‘The truths that save us have always been uttered by the few and rejected by the many and have triumphed through their failures.’ (Rabindranath Tagore to Romain Rolland, Declaration of Independence of the Spirit, 1919)

The Tagore Centre in London published a big beautiful book to celebrate Tagore’s 150th birth anniversary, which was successfully launched on the date of his birthday, 7 May 2011. It was entitled Rabindranath Tagore: A Timeless Mind.[1]

The book is a collection of thirty articles, whose authors come from sixteen different countries, and who approach the study of Tagore from different angles. Here is the list of the authors and their article titles:

  1. Imre Bangha (Hungary), ‘Five Responses to Rabindranath Tagore in Hungary 1913-14’
  2. Mandakranta Bose (Canada), ‘New Horizons of Dance and Drama in Rabindranath Tagore’s Creative Practice’
  3. Bikas Chakraborty (India), ‘Twice Born? A Note on Tagore’s English Career’
  4. Rajat Chanda (USA), ‘A Synthesis of Arts and Science – Rabindranath’s Poetic Vision’
  5. Monish Ranjan Chatterjee (USA), ‘Rabindranath Tagore: Enduring Founder of a Culture’
  6. Uma Dasgupta (India), ‘Scientific Agriculture, ‘Rural Reform and Poetry: Rabindranath and Rathindranath Tagore at the University of Illinois, Urbana-Campaign, USA’
  7. Shlomi Doron (Israel), ‘“Learning to Accept the Angel of Death with Equanimity”, Tagore and Korczak in Warsaw Ghetto’
  8. Krishna Dutta (United Kingdom), ‘Journey With Tagore’
  9. Ketaki Kushari Dyson (United Kingdom), ‘The Legacy of Tagore’s Literary Language: Its Sensuous, Spiritual, and Symbolic Dimensions’
  10. Bee Formentelli (France), ‘Tagore and Korczak: An Encounter of Minds’
  11. Bashabi Fraser (United Kingdom), ‘This Great Meeting of World Humanity: Tagore on Education’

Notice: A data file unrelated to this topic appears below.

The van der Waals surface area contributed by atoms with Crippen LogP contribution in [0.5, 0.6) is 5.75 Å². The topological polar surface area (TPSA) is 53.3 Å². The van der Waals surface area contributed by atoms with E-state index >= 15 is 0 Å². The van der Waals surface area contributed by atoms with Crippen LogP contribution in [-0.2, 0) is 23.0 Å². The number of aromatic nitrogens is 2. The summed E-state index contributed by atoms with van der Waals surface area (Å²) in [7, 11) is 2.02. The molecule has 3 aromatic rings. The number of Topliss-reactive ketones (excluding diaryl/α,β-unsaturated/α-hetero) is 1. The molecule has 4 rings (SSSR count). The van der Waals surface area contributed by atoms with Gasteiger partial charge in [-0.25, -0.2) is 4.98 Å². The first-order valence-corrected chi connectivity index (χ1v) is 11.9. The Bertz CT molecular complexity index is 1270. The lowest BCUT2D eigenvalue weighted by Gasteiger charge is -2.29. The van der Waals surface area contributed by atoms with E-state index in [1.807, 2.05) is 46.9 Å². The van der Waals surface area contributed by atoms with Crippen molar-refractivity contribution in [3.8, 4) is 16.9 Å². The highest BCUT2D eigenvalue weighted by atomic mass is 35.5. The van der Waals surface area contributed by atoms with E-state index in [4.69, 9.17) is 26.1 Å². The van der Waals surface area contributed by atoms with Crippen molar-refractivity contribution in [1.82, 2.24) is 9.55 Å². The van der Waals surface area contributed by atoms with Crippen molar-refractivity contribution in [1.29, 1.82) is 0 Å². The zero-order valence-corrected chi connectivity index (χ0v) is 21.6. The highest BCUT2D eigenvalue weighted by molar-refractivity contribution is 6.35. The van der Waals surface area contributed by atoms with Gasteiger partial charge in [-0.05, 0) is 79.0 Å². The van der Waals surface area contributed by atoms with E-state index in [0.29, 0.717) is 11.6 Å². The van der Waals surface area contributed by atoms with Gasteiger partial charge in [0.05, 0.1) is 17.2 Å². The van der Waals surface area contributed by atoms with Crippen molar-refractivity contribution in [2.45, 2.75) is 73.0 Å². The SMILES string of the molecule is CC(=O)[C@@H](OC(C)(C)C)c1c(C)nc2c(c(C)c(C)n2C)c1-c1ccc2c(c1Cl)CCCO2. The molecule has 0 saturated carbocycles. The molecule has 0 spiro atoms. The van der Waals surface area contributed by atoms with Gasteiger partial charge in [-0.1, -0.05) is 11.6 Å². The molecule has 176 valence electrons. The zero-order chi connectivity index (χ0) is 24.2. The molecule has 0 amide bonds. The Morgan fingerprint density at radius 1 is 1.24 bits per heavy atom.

12. Nityapriya Ghosh (India), ‘The Curious Letter of Thomas Sturge Moore’
  13. Brian Hatcher (USA), ‘Better a Rebel Than a Beggar: Tagore and the Quest for Freedom’
  14. Mina Holst-Kang (Japan), ‘Seeking Life Through Dance’
  15. Viktors Ivbulis (Latvia), ‘Tagore’s Western Burdens’
  16. Ana Jelnikar (United Kingdom), ‘Turning “East”: Orientalist Variations on Tagore from the “Eastern Corner of Europe”’
  17. Martin Kämpchen (Germany), ‘Rabindranath’s German Publisher Kurt Wolff’
  18. Christine Marsh (United Kingdom), ‘The Tagore Trinities and Holistic World Change’
  19. Liesbeth Meyer (Netherlands), ‘A Handshake Across the Water’
  20. Ghulum Murshid (United Kingdom), ‘Rabindranth: Quest for Love and Internal Conflict’
  21. Nikolay Nikolaev (Bulgaria/Australia), ‘Rabindranath Tagore: the Real and the Imaginary’
  22. Stella Noa (Estonia), ‘Unity: The Truth of Life’
  23. Kathleen M. O’Connell (Canada), ‘The Caged and Uncaged: A Tagore Feminist Narrative’
  24. Jose Paz (Spain), ‘Education Values of the Pedagogy of Rabindranath for Today’s world’
  25. Mair De-Gare Pitt (United Kingdom), ‘What Relevance Does Tagore’s Play The Post Office have for a Twenty-First Century British Reader? Ways of Exploring the Text’